- The Washington Times - Tuesday, June 20, 2017

White House press secretary Sean Spicer plans to move out of his role as the president’s daily spokesman, while President Trump is souring on often-hostile televised media briefings and is limiting traditional press access in favor of taking his message to audiences directly.

After only five months on the job, the embattled Mr. Spicer is searching for a replacement to take his place at the podium to conduct press briefings and allow him to shift into a less visible role managing White House communications.

Mr. Spicer, whose combative exchanges with reporters at daily briefings have become legendary, has been easing out of the daily briefing job for a month. He has increasingly shared that duty with White House deputy press secretary Sarah Sanders.

But asked about his reported move, Mr. Spicer said from the press briefing podium Tuesday, “I’m right here.”

“It’s no secret we’ve had a couple vacancies, including our communications director, who’s [been] gone for a while,” Mr. Spicer said, referring to Michael Dubke, who resigned in late May after only three months on the job. “We’ve been meeting with potential people that may be of service to this administration. I don’t think that should come as any surprise.”

He also said the White House is “always looking for ways to do a better job of articulating the president’s message and his agenda, and we’ll continue to have those discussions internally.”

“And when we have an announcement of a personnel nature, we’ll let you know,” he said.

It was his first televised press briefing in eight days.

However long Mr. Spicer remains in the high-pressure job, Tuesday was his 152nd day as press secretary. Only three White House press secretaries since 1960 have worked shorter stints: Jerald terHorst served 31 days under President Gerald Ford, George Stephanopolous served 138 days as de facto press secretary at the start of the Clinton administration, and Jake Siewert held the post for 112 days in the final months of the Clinton presidency.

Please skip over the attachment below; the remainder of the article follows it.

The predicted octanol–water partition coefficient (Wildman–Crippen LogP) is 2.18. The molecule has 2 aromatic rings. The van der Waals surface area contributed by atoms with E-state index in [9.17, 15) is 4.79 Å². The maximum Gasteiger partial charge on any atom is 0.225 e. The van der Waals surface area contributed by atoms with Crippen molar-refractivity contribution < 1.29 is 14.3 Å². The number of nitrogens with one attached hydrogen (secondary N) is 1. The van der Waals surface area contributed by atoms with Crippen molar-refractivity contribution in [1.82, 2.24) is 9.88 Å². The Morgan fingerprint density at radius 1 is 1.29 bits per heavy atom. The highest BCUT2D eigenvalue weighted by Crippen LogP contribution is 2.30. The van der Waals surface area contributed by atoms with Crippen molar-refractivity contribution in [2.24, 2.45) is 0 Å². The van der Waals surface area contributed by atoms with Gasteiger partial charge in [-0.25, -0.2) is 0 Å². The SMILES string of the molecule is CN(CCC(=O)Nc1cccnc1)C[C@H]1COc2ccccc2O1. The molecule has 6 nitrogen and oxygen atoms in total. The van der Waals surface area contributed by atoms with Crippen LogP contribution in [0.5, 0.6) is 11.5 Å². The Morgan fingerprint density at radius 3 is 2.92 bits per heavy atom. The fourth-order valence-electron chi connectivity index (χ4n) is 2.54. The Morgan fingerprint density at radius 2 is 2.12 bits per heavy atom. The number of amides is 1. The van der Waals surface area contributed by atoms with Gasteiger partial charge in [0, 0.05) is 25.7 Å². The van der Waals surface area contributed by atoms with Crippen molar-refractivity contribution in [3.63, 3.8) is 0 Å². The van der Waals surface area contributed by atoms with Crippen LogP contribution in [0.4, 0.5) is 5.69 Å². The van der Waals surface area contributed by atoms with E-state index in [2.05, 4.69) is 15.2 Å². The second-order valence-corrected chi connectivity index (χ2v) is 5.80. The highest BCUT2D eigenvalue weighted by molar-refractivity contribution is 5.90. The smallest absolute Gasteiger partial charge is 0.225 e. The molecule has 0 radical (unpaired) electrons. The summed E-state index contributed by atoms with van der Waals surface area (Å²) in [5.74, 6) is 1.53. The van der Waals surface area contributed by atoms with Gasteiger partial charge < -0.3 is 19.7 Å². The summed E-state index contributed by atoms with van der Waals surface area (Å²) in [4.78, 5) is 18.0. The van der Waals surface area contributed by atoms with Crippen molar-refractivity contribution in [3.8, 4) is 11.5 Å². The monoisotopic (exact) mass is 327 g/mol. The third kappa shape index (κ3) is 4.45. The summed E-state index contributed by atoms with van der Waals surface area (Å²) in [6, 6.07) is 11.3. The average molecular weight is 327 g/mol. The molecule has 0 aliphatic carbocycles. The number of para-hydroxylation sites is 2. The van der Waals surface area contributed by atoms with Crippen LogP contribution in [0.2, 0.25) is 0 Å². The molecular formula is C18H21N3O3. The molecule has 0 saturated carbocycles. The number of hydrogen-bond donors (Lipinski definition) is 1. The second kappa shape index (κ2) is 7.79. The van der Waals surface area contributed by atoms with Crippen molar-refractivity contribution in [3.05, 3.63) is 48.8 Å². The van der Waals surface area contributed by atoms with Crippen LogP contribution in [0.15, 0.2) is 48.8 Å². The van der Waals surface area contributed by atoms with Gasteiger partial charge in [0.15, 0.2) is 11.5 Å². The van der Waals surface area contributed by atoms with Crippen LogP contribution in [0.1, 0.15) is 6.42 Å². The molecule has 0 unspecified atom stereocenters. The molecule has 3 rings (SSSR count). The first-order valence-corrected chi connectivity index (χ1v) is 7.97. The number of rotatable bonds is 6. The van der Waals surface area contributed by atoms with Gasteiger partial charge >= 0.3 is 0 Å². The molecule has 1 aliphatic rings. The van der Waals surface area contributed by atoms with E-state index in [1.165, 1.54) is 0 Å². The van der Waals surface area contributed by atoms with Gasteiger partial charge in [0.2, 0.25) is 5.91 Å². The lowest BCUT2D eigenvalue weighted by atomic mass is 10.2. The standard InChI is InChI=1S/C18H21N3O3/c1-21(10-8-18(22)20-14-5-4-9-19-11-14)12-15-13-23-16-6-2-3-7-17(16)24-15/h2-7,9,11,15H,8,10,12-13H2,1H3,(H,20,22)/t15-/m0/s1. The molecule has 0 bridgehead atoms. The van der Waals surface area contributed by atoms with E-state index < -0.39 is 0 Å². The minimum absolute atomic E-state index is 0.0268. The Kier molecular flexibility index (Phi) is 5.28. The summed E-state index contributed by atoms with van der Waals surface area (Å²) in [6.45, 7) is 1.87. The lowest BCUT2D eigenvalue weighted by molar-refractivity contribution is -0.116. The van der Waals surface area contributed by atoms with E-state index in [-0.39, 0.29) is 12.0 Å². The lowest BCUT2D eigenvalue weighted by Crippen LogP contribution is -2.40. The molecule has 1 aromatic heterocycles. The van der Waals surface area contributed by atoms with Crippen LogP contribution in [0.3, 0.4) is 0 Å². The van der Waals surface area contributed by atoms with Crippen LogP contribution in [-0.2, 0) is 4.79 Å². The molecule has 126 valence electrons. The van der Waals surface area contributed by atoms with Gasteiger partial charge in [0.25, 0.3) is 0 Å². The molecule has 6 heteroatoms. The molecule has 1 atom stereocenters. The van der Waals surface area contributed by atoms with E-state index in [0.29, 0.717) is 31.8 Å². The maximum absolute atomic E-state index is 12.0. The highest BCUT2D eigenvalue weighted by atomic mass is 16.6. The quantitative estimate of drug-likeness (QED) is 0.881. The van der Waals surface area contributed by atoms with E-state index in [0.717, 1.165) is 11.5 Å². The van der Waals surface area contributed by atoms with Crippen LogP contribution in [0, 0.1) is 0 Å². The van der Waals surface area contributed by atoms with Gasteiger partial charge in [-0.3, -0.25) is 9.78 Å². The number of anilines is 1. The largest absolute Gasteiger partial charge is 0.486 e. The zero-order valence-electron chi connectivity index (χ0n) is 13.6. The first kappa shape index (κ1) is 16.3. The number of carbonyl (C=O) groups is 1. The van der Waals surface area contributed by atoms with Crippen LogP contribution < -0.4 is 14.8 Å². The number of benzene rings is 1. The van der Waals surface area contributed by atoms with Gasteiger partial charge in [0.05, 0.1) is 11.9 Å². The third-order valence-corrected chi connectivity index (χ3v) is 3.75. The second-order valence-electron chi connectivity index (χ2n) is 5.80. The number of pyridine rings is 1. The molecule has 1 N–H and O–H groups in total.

Mr. Spicer has been carrying out dual roles as communications director and press secretary before Mr. Dubke was hired in February — and again since he quit. He interviewed candidates to replace him at the podium, including conservative radio host Laura Ingraham and Daily Mail editor David Martosko, Politico reported Monday.

Beyond Mr. Spicer’s changing role, there are other signs that Mr. Trump and his aides are fed up with coverage by the White House press corps that is heavy on questions about Russia and the special counsel investigation into possible collusion with the Trump campaign. Mr. Spicer and Ms. Sanders have scaled back the frequency and duration of televised press briefings.

After Mr. Trump openly suggested last month that it would be a “good idea” to stop press briefings altogether, the White House also has shifted its media strategy in recent weeks to include Cabinet secretaries who limit questions to topics such as reform of the Veterans Affairs Department.

“The White House press briefing on-camera has worn out its welcome with the Trump White House,” said a Republican ally familiar with the thinking in the West Wing. “Trump understands that he’s not getting the value out of it. Because of the crises and the inability of the administration to get their message out through the televised briefings, they decided to change it up in a variety of ways.”

This Republican emphasized that the White House is “not abandoning the on-camera briefings.”

“But they are getting away from the addiction that cable news TV had to feeding its audience with ‘gotcha’ questions,” the source said, speaking on condition of anonymity. “It’s not working for the Trump folks. Why put his press secretary out there to take the arrows when it’s unnecessary?”